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Graduate school examines admissions to lower attrition

While the University's doctoral programs go to great lengths to bring in applicants, the increase in attrition rates throughout most of the Graduate School has led administrators to question the thoroughness of admissions processes.

Lewis Siegel, dean of the Graduate School, said virtually no correlation exists between degree completion and GPA and GRE scores, and that programs should delve further into the actual applications, giving priority to those students with deep-rooted interests in the respective fields of study.

"Just using numbers is a lousy way of determining the best fit," Siegel said. "We need to read the damned applications."

The University Program in Genetics has the highest completion rate at the University, about 87 percent. Dr. Joseph Heitman, the program's director, said their low attrition rate is due largely in part to strong faculty-student relationships.

Heitman stressed the importance of making sure the student-adviser match is strong. He said applicants are also encouraged to view the website, which has links to all of the current students, newsletters and descriptions of events hosted by current students.

"In any graduate program, you have to consider that there are different career aspirations," Heitman said. "Not everyone who enters the program will become the head of a lab, but we don't admit anyone that we don't think should be getting their Ph.D."

Marcy Speer, director of graduate studies in genetics, agreed that the program looks for students who show their commitment from the beginning of the process. She said they pay special attention to students who have previous research experience in science and in genetics in particular. "The normal [reason for attrition] is lack of fit--what's going on in the department doesn't interest them," Siegel said. "The question is, 'Why don't we know that before they get here?'"

Siegel said one tool that can ensure a better match could be interviewing students in person, although flying in international students would be expensive. Also, paying more attention to parts of the application like the essay could help predict success, he said.

"To be honest, it's difficult on any sort of paper to tell whether someone is going to be successful in their field," Graduate and Professional Student Council President Rob Saunders said.

Kate Anderson, graduate studies staff assistant for economics, said cost is a factor for some of the programs. She said the economics department rarely flies in international students, but they do pay for domestic students to fly to the University, go to dinner with professors and stay in a local hotel.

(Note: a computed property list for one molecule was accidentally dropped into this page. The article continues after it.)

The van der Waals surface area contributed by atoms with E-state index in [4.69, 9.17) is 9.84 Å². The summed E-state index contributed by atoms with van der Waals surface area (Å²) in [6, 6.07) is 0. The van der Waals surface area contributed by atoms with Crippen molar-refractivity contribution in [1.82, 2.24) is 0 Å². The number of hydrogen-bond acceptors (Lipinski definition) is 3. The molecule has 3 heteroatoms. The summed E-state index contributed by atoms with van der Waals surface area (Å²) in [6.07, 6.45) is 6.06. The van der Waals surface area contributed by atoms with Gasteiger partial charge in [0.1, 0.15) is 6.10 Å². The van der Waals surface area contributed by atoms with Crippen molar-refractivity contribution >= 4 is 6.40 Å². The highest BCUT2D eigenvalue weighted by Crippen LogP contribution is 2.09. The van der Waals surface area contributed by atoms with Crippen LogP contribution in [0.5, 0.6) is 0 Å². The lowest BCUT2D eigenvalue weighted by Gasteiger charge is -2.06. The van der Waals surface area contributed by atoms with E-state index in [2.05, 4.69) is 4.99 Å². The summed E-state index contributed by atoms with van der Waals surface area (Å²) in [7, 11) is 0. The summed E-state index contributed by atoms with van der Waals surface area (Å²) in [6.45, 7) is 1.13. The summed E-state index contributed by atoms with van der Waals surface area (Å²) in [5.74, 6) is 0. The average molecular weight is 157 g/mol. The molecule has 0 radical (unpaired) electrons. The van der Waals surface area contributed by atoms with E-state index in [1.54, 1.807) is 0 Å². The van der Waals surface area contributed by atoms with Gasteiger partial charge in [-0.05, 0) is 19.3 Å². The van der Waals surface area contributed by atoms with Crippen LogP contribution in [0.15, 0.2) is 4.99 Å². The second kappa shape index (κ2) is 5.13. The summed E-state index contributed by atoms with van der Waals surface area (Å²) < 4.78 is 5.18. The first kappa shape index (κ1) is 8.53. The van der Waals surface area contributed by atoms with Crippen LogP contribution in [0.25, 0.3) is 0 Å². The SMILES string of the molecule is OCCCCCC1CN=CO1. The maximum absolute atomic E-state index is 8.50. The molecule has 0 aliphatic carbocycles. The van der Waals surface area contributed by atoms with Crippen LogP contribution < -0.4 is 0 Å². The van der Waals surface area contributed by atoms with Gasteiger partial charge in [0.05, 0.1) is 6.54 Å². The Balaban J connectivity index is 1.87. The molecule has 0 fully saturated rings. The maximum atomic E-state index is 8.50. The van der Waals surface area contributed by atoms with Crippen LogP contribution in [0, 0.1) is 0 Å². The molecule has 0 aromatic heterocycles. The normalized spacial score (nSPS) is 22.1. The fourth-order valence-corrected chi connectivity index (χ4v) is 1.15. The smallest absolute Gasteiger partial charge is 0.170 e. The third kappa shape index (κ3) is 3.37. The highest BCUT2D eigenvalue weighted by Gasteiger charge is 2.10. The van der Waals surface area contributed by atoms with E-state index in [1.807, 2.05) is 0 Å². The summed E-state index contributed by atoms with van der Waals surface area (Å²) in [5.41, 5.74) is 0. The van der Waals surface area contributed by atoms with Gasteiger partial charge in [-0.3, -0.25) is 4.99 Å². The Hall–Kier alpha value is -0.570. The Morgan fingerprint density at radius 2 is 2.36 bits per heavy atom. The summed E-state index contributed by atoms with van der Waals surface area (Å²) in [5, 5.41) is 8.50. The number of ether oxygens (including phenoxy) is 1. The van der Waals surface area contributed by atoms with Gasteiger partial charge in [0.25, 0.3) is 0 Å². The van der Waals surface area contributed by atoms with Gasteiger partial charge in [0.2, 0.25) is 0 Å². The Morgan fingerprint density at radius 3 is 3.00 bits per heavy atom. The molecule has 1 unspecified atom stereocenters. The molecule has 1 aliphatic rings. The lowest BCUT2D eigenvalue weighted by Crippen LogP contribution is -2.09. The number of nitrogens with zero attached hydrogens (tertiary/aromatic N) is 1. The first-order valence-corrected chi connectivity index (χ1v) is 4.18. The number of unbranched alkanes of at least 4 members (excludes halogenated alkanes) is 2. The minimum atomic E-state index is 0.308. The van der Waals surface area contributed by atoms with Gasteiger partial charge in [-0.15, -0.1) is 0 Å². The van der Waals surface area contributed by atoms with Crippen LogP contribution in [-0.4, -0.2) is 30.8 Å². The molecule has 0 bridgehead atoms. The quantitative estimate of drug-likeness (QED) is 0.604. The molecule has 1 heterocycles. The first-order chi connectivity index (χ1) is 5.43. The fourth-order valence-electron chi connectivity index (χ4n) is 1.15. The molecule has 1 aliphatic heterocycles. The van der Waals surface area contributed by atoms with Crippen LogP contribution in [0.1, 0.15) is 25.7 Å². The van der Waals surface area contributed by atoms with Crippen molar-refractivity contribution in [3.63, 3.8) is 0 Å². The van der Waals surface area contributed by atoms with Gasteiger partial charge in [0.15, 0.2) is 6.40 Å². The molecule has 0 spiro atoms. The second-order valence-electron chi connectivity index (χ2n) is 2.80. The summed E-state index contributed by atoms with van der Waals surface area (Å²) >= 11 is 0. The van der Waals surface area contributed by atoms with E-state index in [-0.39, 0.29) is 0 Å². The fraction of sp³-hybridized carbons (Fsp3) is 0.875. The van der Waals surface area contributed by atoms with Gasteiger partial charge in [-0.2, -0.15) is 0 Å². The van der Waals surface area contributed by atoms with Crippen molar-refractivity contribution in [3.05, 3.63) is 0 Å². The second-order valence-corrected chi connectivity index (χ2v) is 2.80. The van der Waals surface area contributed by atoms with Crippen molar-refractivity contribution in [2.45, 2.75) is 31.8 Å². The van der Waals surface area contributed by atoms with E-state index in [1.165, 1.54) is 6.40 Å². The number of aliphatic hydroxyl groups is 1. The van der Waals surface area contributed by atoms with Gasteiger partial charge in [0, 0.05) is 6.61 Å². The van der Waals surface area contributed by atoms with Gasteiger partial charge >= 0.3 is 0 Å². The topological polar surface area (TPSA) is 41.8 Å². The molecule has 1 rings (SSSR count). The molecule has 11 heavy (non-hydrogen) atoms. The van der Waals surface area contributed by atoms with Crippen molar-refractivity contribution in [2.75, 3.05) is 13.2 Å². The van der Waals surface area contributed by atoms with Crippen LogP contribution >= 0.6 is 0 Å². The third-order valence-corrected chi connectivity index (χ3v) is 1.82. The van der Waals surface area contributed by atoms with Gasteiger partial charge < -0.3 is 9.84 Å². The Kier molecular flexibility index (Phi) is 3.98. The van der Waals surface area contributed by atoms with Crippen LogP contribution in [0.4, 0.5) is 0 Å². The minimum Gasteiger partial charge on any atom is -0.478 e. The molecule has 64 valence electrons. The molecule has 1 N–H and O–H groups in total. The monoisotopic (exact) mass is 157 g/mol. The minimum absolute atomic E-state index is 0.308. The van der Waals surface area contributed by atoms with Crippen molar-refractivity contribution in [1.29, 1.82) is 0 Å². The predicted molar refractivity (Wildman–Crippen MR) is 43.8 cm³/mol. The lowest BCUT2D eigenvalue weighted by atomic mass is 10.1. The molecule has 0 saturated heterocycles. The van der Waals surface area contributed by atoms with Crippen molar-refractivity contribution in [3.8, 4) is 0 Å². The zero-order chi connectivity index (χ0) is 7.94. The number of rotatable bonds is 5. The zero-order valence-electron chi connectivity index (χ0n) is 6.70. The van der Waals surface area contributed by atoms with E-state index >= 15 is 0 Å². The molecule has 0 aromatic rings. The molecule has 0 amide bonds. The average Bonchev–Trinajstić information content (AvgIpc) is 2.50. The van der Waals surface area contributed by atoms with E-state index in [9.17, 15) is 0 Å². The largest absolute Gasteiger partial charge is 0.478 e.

However, Monty Reichert, director of graduate studies for biomedical engineering, said their program strategy tries to match students and faculty members from the beginning by placing application folders in bins which are accessible to all faculty members.

"Rather than taking the top 50 applicants in raw horsepower, we recruit people specifically into labs," Reichert said. "The downside is that it makes lateral mobility difficult if they want to move labs, but we have mechanisms for that. It occurs very infrequently."

Reichert added that the BME program is at an advantage over other engineering programs, because it is a specialized program not common to every engineering school.

"We are able to skim off the top of the applicant pool.... [whereas] civil engineering is working against a much larger cohort of competition," he said.

Reiko Mazuka, director of graduate studies for social psychology and health sciences, said the program does not accept students without first interviewing them. Applicants visit the University for a weekend, during which they usually stay with a current student in the program, interview with six to eight faculty members and go to a Saturday night social mixer.

"It helps both our perspective and the student perspective," Mazuka said. "After being here for a weekend, they have a much better idea about what graduate school is like and don't come in with a very wrong expectation."

This helps narrow the pool from about 400 to the seven or eight psychology acceptances.

"The main thing is to create an environment where students have continual contact throughout their graduate career with people at different stages-doctoral, postdoctoral and professors," Heitman said.


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